# Simple linear regression using Kaldi nnet3 set of libraries

This notebook is a tutorial which tries to explain the mechanism of designing ANNs using the nnet3 library included in the Kaldi project.

Kaldi is a very elaborate speech recognition toolkit with a long history and plenty of tools and models apart from ANNs.

nnet3 is a part of the project that deals with the latest implementation of various DNN architectures. The main difference being the easy configurability of the C++-based library, without having to do any actual C++ programming.

As with most Kaldi setups, the usage is based around many small binaries that perform simple, atomic operations. These can be run using shell scripts or from other programming languages with the help of "exec" or "popen" syscalls.

As a convinience, a python library is included with the project that has a few methods to make life easier. As of writing this, everything there is still very much work in progress, so there is no guarantees this notebook will work out-of-the-box in a few months time...

Formal documentation to the toolkit and it's ANN portion can be found here: http://kaldi-asr.org/doc/dnn3.html

## The setup

If you don't have it, you need to download Kaldi. Detailed explanation can be found on http://kaldi-ast.org, but the TL;DR is as follow:

1. cd into some conveninet location and do git clone https://github.com/kaldi-asr/kaldi
2. go to kaldi/tools and simply do make in there - if the script mentions you need to install anything, simply install the missing tools/libraries
3. go to kaldi/src and do ./configure in there - it would be good to have CUDA installed and recognized in this step, as you can benefit from GPU acceleration a lot
4. after configuring simply do make and wait - if you have a very new version of gcc (>6) it may be a good idea to install something like 4.9 and simply modify the kaldi.mk file

One thing about Kaldi is that it is completely contained in a single directory, which makes it easy to move and locate. That is why most scripts utilized with Kaldi rely on the following path. You need to set this to wherever you stored Kaldi on your computer:



In [1]:

KALDI_ROOT='~/apps/kaldi'



Following that, we create a small work directory as a subdirectory of this notebook and add to it some files from the Kaldi project:

• a symlink to the steps dir from the WSJ example - this contains lots of useful scripts and the nnet3 python library
• a copy of the path.sh file - used to load the path environment with the locations of all the binaries in the Kaldi project

The path.sh file is also modified to include the actual path to Kaldi.



In [2]:

import os
from shutil import copyfile
import fileinput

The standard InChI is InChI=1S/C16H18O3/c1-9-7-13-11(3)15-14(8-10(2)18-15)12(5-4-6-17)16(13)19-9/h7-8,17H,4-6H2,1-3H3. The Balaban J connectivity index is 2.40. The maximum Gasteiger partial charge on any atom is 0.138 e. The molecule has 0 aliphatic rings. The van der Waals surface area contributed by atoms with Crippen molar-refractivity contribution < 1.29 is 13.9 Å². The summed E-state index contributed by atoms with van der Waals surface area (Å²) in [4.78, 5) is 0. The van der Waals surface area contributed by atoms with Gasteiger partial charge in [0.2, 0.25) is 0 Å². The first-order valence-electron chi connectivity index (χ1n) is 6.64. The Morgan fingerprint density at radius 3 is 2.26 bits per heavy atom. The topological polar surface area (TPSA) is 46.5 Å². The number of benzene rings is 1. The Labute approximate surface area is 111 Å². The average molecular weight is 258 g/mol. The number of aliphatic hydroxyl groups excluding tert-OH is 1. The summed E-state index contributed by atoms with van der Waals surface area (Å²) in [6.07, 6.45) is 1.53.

import stat

KALDI_ROOT=os.path.expanduser(KALDI_ROOT)
KALDI_ROOT=os.path.abspath(KALDI_ROOT)

if not os.getcwd().endswith('/work'):
if not os.path.exists('work'):
os.mkdir('work')
os.chdir('work')

if not os.path.exists('steps'):

if not os.path.exists('path.sh'):
copyfile(KALDI_ROOT+'/egs/wsj/s5/path.sh','path.sh')
for line in fileinput.input('path.sh',inplace=True):
if line.startswith('export KALDI_ROOT='):
print 'export KALDI_ROOT='+KALDI_ROOT
else:
print line[:-1]
os.chmod('path.sh',0755)



The python library is located in the steps/nnet3 subfolder:



In [3]:

import sys

sys.path.append('steps/nnet3')

import nnet3_train_lib as ntl



Once we load the library, we have access to all sorts of methods, but RunKaldiCommand should be sufficient for now.

The next problem is that while path.sh script is useful if you run programs locally from your terminal, it doesn't work in the Notebook environemt, since the notebook process is already running and we can't modify its environment by running the script in any way. This simple hack prints out the whole path string after running the script and simply modifies the environemnt manually. Make sure you don't run this cell more than once:



In [4]:

path = ntl.RunKaldiCommand('source ./path.sh ; printenv | grep ^PATH=')[0]

print 'Setting '+path

os.environ['PATH']=path.split('=')[1]




Setting PATH=/home/PJWSTK/danijel/apps/kaldi/src/bin:/home/PJWSTK/danijel/apps/kaldi/src/chainbin:/home/PJWSTK/danijel/apps/kaldi/src/featbin:/home/PJWSTK/danijel/apps/kaldi/src/fgmmbin:/home/PJWSTK/danijel/apps/kaldi/src/fstbin:/home/PJWSTK/danijel/apps/kaldi/src/gmmbin:/home/PJWSTK/danijel/apps/kaldi/src/ivectorbin:/home/PJWSTK/danijel/apps/kaldi/src/kwsbin:/home/PJWSTK/danijel/apps/kaldi/src/latbin:/home/PJWSTK/danijel/apps/kaldi/src/lmbin:/home/PJWSTK/danijel/apps/kaldi/src/nnet2bin:/home/PJWSTK/danijel/apps/kaldi/src/nnet3bin:/home/PJWSTK/danijel/apps/kaldi/src/nnetbin:/home/PJWSTK/danijel/apps/kaldi/src/online2bin:/home/PJWSTK/danijel/apps/kaldi/src/onlinebin:/home/PJWSTK/danijel/apps/kaldi/src/sgmm2bin:/home/PJWSTK/danijel/apps/kaldi/src/sgmmbin:/home/pjwstk.edu.pl/danijel/python_venv/venv1/ASRDemos/notebooks/work/utils/:/home/PJWSTK/danijel/apps/kaldi/tools/openfst/bin:/home/pjwstk.edu.pl/danijel/python_venv/venv1/ASRDemos/notebooks/work:/home/pjwstk.edu.pl/danijel/python_venv/venv1/bin:/usr/local/bin:/usr/bin:/usr/local/sbin:/usr/sbin:/home/PJWSTK/danijel/.local/bin:/home/PJWSTK/danijel/bin:/home/pjwstk.edu.pl/danijel/apps/kaldi/tools/srilm/bin:/home/pjwstk.edu.pl/danijel/apps/kaldi/tools/srilm/bin/i686-m64:/home/pjwstk.edu.pl/danijel/apps/kaldi/tools/irstlm/bin